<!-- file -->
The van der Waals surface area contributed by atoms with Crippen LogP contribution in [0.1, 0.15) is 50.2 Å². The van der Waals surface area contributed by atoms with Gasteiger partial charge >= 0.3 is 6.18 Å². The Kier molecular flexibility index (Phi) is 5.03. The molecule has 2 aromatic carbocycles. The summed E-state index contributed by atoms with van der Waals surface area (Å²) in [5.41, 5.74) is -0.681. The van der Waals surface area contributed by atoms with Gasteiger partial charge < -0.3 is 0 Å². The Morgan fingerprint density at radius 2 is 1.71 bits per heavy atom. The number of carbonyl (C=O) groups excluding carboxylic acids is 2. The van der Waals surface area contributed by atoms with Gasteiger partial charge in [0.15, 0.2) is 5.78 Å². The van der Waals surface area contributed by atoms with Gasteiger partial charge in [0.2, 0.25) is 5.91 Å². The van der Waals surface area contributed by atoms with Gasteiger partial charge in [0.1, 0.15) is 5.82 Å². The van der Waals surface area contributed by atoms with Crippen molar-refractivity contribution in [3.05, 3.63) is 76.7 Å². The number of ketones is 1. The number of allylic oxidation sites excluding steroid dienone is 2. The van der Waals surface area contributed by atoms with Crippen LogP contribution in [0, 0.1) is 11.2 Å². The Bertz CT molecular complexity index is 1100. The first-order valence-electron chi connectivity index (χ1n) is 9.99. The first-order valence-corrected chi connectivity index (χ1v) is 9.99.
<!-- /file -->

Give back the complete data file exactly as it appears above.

The van der Waals surface area contributed by atoms with Crippen LogP contribution in [0.1, 0.15) is 50.2 Å². The van der Waals surface area contributed by atoms with Gasteiger partial charge >= 0.3 is 6.18 Å². The Kier molecular flexibility index (Phi) is 5.03. The molecule has 2 aromatic carbocycles. The summed E-state index contributed by atoms with van der Waals surface area (Å²) in [5.41, 5.74) is -0.681. The van der Waals surface area contributed by atoms with Gasteiger partial charge < -0.3 is 0 Å². The Morgan fingerprint density at radius 2 is 1.71 bits per heavy atom. The number of carbonyl (C=O) groups excluding carboxylic acids is 2. The van der Waals surface area contributed by atoms with Gasteiger partial charge in [0.15, 0.2) is 5.78 Å². The van der Waals surface area contributed by atoms with Gasteiger partial charge in [0.2, 0.25) is 5.91 Å². The van der Waals surface area contributed by atoms with Gasteiger partial charge in [0.1, 0.15) is 5.82 Å². The van der Waals surface area contributed by atoms with Crippen molar-refractivity contribution in [3.05, 3.63) is 76.7 Å². The number of ketones is 1. The number of allylic oxidation sites excluding steroid dienone is 2. The van der Waals surface area contributed by atoms with Crippen LogP contribution in [0, 0.1) is 11.2 Å². The Bertz CT molecular complexity index is 1100. The first-order valence-electron chi connectivity index (χ1n) is 9.99. The first-order valence-corrected chi connectivity index (χ1v) is 9.99.